How To Tell If Your Dog Is In Pain
You know if your dog is happy or hungry, but how do you know if it is in pain? As pet parents, we want to make sure our dogs are living their best lives and pain can be difficult to determine in your pet. Knowing the key signs of pain can help your pet avoid further injury or illness and help give you peace of mind.
We’ve developed an overview of the common symptoms of pain in your pet. If your dog demonstrates one or more of the following symptoms, they may be in pain and it’s critical that you contact a veterinarian as soon as possible.
Signs of Pain in Dogs:
Pain can make dogs feel agitated, irritable, or cranky. If your dog demonstrates sudden or unusual aggression (including unnecessary biting, growling, barking, or violent attacks), it might be due to pain or a physical irritation.
If your pet’s behavior has recently changed, it could be a sign of pain. If your dog is sleeping too much or too little, changed their appetite, constantly panting, or limping, these are very likely symptoms of pain in dogs.
- Many dogs already nap throughout the day, but a significant change in the time they spend sleeping (or awake) can indicate something is wrong. Keep a close eye on your pet and be sure to check on them frequently, especially if you notice they’re having trouble standing or moving.
- If your dog is the type that eats their food immediately when placed in their bowl, it can be very telling if they are disinterested in food or treats. If you notice your dog’s appetite has changed, call your vet right away.
- Panting is a normal behavior for dogs and helps them cool down after exercise or play time. If your notice your pet is panting for extended periods of time, call your vet immediately. It could be a sign of pain or respiratory issues.
Whining or Barking
Dogs communicate their pain in very subtle ways, but some signs can be clearer than others. If your dog is excessively howling, whining, crying, yelping, barking or growling, they could be trying to tell you they’re in pain. Be careful around your pet when they’re in this state as they may become more agitated and become aggressive if they are touched or handled in a sensitive spot. Always consult with your vet first.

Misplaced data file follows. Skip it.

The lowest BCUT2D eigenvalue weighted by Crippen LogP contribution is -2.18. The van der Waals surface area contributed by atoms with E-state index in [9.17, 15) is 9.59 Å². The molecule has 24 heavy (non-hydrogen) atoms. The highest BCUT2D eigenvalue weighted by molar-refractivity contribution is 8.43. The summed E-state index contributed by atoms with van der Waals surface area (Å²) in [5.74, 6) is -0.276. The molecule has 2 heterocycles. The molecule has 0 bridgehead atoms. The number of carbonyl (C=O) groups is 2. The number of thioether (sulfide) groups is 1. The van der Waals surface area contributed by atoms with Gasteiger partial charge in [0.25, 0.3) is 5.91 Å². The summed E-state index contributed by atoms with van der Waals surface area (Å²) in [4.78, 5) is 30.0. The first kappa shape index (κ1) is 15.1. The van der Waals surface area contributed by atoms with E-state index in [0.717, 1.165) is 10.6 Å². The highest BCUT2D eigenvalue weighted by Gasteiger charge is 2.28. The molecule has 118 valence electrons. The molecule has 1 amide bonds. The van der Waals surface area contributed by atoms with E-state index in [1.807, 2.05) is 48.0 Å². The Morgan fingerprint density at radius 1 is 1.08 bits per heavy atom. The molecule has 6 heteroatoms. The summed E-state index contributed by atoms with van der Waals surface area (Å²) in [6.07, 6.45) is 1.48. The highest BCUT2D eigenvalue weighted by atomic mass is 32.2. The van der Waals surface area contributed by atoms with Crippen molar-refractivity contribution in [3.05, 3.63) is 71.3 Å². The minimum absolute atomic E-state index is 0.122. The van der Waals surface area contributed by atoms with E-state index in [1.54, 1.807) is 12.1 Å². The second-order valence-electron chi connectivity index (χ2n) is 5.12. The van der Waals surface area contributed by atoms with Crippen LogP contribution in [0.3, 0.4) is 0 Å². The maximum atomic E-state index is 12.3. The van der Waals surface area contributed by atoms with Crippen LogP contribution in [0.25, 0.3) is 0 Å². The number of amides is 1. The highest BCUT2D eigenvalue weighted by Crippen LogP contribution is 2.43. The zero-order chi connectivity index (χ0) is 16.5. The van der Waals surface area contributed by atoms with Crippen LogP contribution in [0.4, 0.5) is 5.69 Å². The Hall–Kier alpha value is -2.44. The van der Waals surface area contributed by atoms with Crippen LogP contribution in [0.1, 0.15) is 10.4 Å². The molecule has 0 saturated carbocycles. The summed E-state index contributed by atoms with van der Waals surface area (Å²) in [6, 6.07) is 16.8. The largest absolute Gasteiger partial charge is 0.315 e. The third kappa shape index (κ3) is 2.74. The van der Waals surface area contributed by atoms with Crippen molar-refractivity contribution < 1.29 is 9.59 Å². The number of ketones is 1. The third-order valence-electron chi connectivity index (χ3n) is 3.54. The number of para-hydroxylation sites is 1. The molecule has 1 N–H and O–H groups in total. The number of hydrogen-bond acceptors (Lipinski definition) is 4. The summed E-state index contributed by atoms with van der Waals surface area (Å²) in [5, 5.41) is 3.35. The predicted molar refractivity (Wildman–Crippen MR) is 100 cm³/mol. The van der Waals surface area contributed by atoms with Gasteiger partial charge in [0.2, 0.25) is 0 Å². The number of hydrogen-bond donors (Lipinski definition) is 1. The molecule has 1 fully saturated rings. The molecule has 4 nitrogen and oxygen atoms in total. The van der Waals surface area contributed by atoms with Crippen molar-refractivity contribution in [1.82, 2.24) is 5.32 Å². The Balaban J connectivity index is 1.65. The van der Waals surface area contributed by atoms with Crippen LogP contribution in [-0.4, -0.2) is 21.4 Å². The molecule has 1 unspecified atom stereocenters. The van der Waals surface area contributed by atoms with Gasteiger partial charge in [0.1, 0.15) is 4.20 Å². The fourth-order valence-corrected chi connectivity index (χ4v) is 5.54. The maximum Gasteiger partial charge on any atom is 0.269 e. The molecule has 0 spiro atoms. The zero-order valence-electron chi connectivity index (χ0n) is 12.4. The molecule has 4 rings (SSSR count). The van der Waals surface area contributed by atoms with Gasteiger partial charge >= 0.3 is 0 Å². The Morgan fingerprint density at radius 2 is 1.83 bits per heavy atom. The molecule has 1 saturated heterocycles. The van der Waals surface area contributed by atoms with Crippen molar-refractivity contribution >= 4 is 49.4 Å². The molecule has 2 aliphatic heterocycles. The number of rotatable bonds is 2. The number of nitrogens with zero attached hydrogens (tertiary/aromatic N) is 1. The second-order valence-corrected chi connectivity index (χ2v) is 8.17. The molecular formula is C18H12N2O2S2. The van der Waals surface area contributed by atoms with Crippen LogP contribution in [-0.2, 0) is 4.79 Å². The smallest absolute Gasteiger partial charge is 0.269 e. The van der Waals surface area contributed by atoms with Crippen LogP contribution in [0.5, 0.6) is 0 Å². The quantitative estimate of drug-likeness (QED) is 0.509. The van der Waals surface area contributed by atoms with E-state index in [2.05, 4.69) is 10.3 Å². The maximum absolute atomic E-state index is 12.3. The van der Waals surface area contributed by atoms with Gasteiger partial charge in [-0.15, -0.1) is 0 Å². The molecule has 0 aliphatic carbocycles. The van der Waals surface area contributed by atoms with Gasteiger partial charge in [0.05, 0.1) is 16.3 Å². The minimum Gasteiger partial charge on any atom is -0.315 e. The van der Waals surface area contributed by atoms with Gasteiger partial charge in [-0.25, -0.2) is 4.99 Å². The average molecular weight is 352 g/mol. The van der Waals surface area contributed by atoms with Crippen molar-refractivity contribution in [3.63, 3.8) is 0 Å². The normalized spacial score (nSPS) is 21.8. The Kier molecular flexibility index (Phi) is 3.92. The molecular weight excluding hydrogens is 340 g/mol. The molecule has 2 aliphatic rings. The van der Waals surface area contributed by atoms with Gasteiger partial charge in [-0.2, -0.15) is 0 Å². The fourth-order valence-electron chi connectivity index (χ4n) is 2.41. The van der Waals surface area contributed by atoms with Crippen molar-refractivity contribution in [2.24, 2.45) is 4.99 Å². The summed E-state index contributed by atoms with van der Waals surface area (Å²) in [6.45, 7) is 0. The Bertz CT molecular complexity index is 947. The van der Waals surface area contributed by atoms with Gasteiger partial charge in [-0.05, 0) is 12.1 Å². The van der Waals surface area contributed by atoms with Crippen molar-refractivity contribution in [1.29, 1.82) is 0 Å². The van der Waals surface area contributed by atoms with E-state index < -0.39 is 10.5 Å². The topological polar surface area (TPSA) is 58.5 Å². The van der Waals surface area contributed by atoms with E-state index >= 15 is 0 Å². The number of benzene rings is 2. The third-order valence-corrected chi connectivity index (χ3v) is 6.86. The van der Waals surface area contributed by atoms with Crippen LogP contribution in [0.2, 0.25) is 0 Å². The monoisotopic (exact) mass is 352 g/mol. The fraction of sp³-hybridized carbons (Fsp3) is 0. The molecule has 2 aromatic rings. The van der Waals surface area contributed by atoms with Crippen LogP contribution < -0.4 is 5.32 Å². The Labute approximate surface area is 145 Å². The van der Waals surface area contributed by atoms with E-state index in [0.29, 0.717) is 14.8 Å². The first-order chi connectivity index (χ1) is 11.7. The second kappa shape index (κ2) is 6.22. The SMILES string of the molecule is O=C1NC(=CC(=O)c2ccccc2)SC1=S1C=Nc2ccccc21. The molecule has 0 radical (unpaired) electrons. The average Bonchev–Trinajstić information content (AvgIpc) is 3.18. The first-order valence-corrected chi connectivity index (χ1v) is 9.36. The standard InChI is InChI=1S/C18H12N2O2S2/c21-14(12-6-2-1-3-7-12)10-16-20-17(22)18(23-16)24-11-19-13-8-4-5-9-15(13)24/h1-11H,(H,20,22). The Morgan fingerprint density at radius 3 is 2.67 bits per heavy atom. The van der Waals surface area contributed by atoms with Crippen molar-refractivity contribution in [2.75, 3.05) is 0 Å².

Your dog will attempt to lick an open wound to help it heal, but excessive grooming or licking can also indicate internal pain. Keep a close eye on your pet to determine if the pain is only in one spot, or if there are several locations. Consult with your vet as soon as possible as too much grooming can open wounds or lead to infection.
Most of the time, shaking or trembling in dogs are normal signs of nervousness or fear. It can also mean that your pet is in pain. Evaluate all of your pet’s symptoms as shaking or trembling alone could indicate many things, including a fever.
Your dog’s energy levels can tell you a lot about how they’re feeling. If you notice that your pet is sluggish or isn’t as motivated, they might have pain. Keep a close eye on your pet and document these changes for your veterinarian.
What To Do If Your Dog Is In Pain
If you have noticed one or more of the following changes in your pet, it is important to consult with your veterinary specialist. You want to make your pet comfortable and as pain-free as possible, so limit their physical activity and keep a close eye on them for any progressing symptoms.
If You Suspect Your Dog Has Cancer
If you or your veterinarian suspect your dog’s pain may be related to cancer, please contact our Pet Advocates at (833) PET-HERO. We are here to help.